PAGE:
Statements of Radical Socialist

Bhopal 26 years after: Playing Havoc with Humanity and the Environment

  • On the night of December 2-3 , 1984, the Union Carbide India Limited pesticide plant in Bhopal released methyl isocyanate and other toxins. The result was some 500,000 people were affected. Government agencies estimate that over 15000 people died. After 26 years, the court verdict for the Disaster finally came. And it was proof that after the first death there can be another. Some 25 years after the gas leak, 390 tons of toxic chemicals abandoned at the UCIL plant continue to leak and pollute the groundwater in the region and affect thousands of Bhopal residents who depend on it. On June 7, 2010, seven ex-employees including the former chairman of UCIL were convicted in Bhopal of causing death by negligence and sentenced to two years imprisonment each. An eighth former employee was also convicted but had died before judgement was passed. The sentences will run concurrently. The quantum of fine that chief judicial magistrate Mohan P Tiwari of the trial court in Bhopal has imposed is paltry. The court could have awarded exemplary fine on the accused and the delinquent company. Behind it stood the government, which had diluted the charges, so that convictions came only under sections 304-A (causing death by negligence), 336, 337 and 338 (gross negligence), and 35 (common intention) of the India Penal Code.
  • Warren Anderson, who was then the CEO of Union Carbide, was arrested, but was released on bail, at the instance of powerful figures in the Indian ruling class and government, jumped the bail bond, and was never brought back to India because of the lax way in which India pursued the case. Likewise, the Government of India passed the Bhopal Gas Leak Disaster Act that gave the government rights to represent all victims in or outside India, and used this to strike a bad deal with UCC, according to which it agreed to pay US$470 million (the insurance sum, plus interest) in a full and final settlement of its civil and criminal liability. This meant a total of Rs. 12,000 approximately per person. The US Court has ruled that there can be no extradition of Anderson since according to US law, that his company was guilty is immaterial. His personal criminality has to be proved.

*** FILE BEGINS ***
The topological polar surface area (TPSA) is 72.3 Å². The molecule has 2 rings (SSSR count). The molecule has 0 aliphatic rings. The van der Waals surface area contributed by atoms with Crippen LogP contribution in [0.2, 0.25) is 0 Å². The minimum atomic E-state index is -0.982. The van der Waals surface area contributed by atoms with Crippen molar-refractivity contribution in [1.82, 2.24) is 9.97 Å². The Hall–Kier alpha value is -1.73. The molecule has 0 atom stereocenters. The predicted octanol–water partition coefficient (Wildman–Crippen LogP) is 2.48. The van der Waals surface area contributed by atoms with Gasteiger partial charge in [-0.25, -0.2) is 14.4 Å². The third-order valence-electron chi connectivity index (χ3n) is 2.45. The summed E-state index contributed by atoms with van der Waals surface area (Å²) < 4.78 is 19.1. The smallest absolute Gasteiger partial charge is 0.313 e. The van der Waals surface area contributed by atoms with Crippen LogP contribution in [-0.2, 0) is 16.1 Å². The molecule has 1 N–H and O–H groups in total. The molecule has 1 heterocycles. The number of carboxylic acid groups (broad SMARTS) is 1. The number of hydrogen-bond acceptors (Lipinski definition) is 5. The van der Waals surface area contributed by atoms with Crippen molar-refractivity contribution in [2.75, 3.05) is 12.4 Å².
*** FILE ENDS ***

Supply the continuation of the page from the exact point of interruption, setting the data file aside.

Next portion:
• Now owned by Dow Corporation, Union Carbide denies responsibility for the tragedy. They are willing to take the profits of Union Carbide India, but not take responsibility for its crimes. And the judiciary has shown that while it is willing to sentence to death an individual who kills for profit or for terrorism, when it is a matter of big corporate bodies it will soft pedal.
  • Bhopal is living evidence that the search for profits under the free market is incompatible with environmental safety and the health of workers and ordinary human beings. It is also proof that the bourgeois state is not neutral, neither the executive, nor the legislature, nor the judiciary. They will use heavy hands on the ordinary people, while they will merely lightly slap the bosses even when hundreds of thousands of people are affected. The entire struggle to get the truth over Bhopal revealed how the goal of profit maximization meant cutting safety measures. In India, unlike Union Carbide plants in the US, its Indian subsidiary plants were not prepared for problems. No action plans had been established to cope with incidents of this magnitude. This included not informing local authorities of the quantities or dangers of chemicals used and manufactured at Bhopal. UCC admitted in their own investigation report that most of the safety systems were not functioning on the night of December 3, 1984. The long term effects on public health have been severe. People have suffered and are still suffering from eye problems, respiratory problems, disorders of immunological and neurological systems, lung injury causing cardiac failure,  female reproductive difficulties and birth defects among children born to affected women.
  • It is the ordinary people, affected, who have fought. Led by Champa Devi, on the 18th anniversary of the disaster, hundreds of women and men had demanded that Dow must take responsibility for UCC’s polluting and clean up the mess. We salute their spirit and call for full support to such struggles.
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  • We demand:
  • 1. Adequate compensation and rehabilitation for the affected gas victims, though the loss is irreparable.
  • 2. Exemplary punishment for all the guilty upper level officials up to Anderson.
  • 3. An immediate halt to the Civil Liability for Nuclear Damage Bill, in view of the Bhopal experience, which shows that the aim of the Indian state is to minimize the liabilities of capitalists, including non-Indian capitalists, even if, as in Bhopal, the worst non-nuclear  environmental disaster in the world has occurred.
  • 4. A countrywide check on all chemical industries and improvement of safety measures. No cuts in safety to maximize profits.
  • We call upon all working class organizations and other mass organizations to mobilize unitedly in struggle against the mass murder in Bhopal and its aftermath, for given the aims of Indian capitalism, including its recent cosying up to Dow Chemicals, nothing will be done to punish the guilty or take future safety measures unless mass working class struggles develop.
Radical Socialist, 8 June, 2010